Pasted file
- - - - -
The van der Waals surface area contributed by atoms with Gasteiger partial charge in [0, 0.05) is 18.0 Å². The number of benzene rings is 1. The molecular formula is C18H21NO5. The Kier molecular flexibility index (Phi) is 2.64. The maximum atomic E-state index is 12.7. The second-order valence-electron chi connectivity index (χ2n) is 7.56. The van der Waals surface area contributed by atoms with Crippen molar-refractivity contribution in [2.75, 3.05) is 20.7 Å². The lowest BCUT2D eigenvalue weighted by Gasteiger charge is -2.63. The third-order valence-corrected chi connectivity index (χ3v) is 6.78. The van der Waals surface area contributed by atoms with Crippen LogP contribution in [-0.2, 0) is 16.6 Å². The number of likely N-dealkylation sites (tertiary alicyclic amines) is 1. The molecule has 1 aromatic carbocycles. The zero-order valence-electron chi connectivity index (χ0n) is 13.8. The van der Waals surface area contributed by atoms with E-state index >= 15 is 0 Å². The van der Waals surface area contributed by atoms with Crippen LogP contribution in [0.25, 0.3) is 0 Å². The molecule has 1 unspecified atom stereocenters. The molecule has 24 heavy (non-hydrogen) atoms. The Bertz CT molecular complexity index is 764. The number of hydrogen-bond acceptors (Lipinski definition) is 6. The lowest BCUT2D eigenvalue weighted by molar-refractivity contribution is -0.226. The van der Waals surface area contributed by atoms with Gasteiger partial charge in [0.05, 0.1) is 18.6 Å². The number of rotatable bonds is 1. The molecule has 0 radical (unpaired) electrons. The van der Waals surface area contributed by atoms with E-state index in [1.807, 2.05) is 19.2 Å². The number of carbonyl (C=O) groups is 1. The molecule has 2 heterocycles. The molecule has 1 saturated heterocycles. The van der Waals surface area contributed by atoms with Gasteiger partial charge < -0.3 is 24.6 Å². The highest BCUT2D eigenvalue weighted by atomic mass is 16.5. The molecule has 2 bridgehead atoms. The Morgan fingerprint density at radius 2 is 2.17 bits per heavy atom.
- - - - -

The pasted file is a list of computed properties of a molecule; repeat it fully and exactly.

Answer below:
The van der Waals surface area contributed by atoms with Gasteiger partial charge in [0, 0.05) is 18.0 Å². The number of benzene rings is 1. The molecular formula is C18H21NO5. The Kier molecular flexibility index (Phi) is 2.64. The maximum atomic E-state index is 12.7. The second-order valence-electron chi connectivity index (χ2n) is 7.56. The van der Waals surface area contributed by atoms with Crippen molar-refractivity contribution in [2.75, 3.05) is 20.7 Å². The lowest BCUT2D eigenvalue weighted by Gasteiger charge is -2.63. The third-order valence-corrected chi connectivity index (χ3v) is 6.78. The van der Waals surface area contributed by atoms with Crippen LogP contribution in [-0.2, 0) is 16.6 Å². The number of likely N-dealkylation sites (tertiary alicyclic amines) is 1. The molecule has 1 aromatic carbocycles. The zero-order valence-electron chi connectivity index (χ0n) is 13.8. The van der Waals surface area contributed by atoms with E-state index >= 15 is 0 Å². The van der Waals surface area contributed by atoms with Crippen LogP contribution in [0.25, 0.3) is 0 Å². The molecule has 1 unspecified atom stereocenters. The molecule has 24 heavy (non-hydrogen) atoms. The Bertz CT molecular complexity index is 764. The number of hydrogen-bond acceptors (Lipinski definition) is 6. The lowest BCUT2D eigenvalue weighted by molar-refractivity contribution is -0.226. The van der Waals surface area contributed by atoms with Gasteiger partial charge in [0.05, 0.1) is 18.6 Å². The number of rotatable bonds is 1. The molecule has 0 radical (unpaired) electrons. The van der Waals surface area contributed by atoms with E-state index in [1.807, 2.05) is 19.2 Å². The number of carbonyl (C=O) groups is 1. The molecule has 2 heterocycles. The molecule has 1 saturated heterocycles. The van der Waals surface area contributed by atoms with Gasteiger partial charge < -0.3 is 24.6 Å². The highest BCUT2D eigenvalue weighted by atomic mass is 16.5. The molecule has 2 bridgehead atoms. The Morgan fingerprint density at radius 2 is 2.17 bits per heavy atom.